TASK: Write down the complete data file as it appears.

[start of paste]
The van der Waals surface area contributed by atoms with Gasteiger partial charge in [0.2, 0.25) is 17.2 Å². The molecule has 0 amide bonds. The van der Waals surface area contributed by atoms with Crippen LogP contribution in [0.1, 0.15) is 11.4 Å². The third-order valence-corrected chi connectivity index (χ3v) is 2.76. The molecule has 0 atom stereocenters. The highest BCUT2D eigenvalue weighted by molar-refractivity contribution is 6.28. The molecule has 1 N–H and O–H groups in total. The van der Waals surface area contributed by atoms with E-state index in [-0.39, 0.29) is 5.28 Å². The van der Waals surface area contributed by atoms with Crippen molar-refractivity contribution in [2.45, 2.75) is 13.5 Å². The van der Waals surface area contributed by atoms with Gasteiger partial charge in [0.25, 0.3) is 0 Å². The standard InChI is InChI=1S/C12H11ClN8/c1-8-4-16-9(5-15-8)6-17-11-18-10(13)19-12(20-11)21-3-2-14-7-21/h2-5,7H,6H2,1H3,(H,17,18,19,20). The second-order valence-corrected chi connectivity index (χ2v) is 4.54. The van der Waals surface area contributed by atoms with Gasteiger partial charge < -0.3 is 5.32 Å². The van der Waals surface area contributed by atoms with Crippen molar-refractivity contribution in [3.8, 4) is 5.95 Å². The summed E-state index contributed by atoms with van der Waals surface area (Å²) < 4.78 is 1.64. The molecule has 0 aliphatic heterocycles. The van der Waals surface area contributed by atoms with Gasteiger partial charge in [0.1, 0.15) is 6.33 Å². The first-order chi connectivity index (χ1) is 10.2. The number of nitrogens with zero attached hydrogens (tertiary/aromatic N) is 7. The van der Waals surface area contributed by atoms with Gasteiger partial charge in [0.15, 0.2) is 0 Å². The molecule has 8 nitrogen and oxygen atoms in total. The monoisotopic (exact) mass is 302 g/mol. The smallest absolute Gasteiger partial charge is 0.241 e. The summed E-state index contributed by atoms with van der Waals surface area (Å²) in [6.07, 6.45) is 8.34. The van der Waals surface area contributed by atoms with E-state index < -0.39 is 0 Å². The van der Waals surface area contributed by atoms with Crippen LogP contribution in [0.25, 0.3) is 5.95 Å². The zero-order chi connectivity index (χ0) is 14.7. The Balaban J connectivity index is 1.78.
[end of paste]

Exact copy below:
The van der Waals surface area contributed by atoms with Gasteiger partial charge in [0.2, 0.25) is 17.2 Å². The molecule has 0 amide bonds. The van der Waals surface area contributed by atoms with Crippen LogP contribution in [0.1, 0.15) is 11.4 Å². The third-order valence-corrected chi connectivity index (χ3v) is 2.76. The molecule has 0 atom stereocenters. The highest BCUT2D eigenvalue weighted by molar-refractivity contribution is 6.28. The molecule has 1 N–H and O–H groups in total. The van der Waals surface area contributed by atoms with E-state index in [-0.39, 0.29) is 5.28 Å². The van der Waals surface area contributed by atoms with Crippen molar-refractivity contribution in [2.45, 2.75) is 13.5 Å². The van der Waals surface area contributed by atoms with Gasteiger partial charge in [0.25, 0.3) is 0 Å². The standard InChI is InChI=1S/C12H11ClN8/c1-8-4-16-9(5-15-8)6-17-11-18-10(13)19-12(20-11)21-3-2-14-7-21/h2-5,7H,6H2,1H3,(H,17,18,19,20). The second-order valence-corrected chi connectivity index (χ2v) is 4.54. The van der Waals surface area contributed by atoms with Gasteiger partial charge < -0.3 is 5.32 Å². The van der Waals surface area contributed by atoms with Crippen molar-refractivity contribution in [3.8, 4) is 5.95 Å². The summed E-state index contributed by atoms with van der Waals surface area (Å²) < 4.78 is 1.64. The molecule has 0 aliphatic heterocycles. The van der Waals surface area contributed by atoms with Gasteiger partial charge in [0.1, 0.15) is 6.33 Å². The first-order chi connectivity index (χ1) is 10.2. The number of nitrogens with zero attached hydrogens (tertiary/aromatic N) is 7. The van der Waals surface area contributed by atoms with Gasteiger partial charge in [0.15, 0.2) is 0 Å². The molecule has 8 nitrogen and oxygen atoms in total. The monoisotopic (exact) mass is 302 g/mol. The smallest absolute Gasteiger partial charge is 0.241 e. The summed E-state index contributed by atoms with van der Waals surface area (Å²) in [6.07, 6.45) is 8.34. The van der Waals surface area contributed by atoms with E-state index < -0.39 is 0 Å². The van der Waals surface area contributed by atoms with Crippen LogP contribution in [0.25, 0.3) is 5.95 Å². The zero-order chi connectivity index (χ0) is 14.7. The Balaban J connectivity index is 1.78.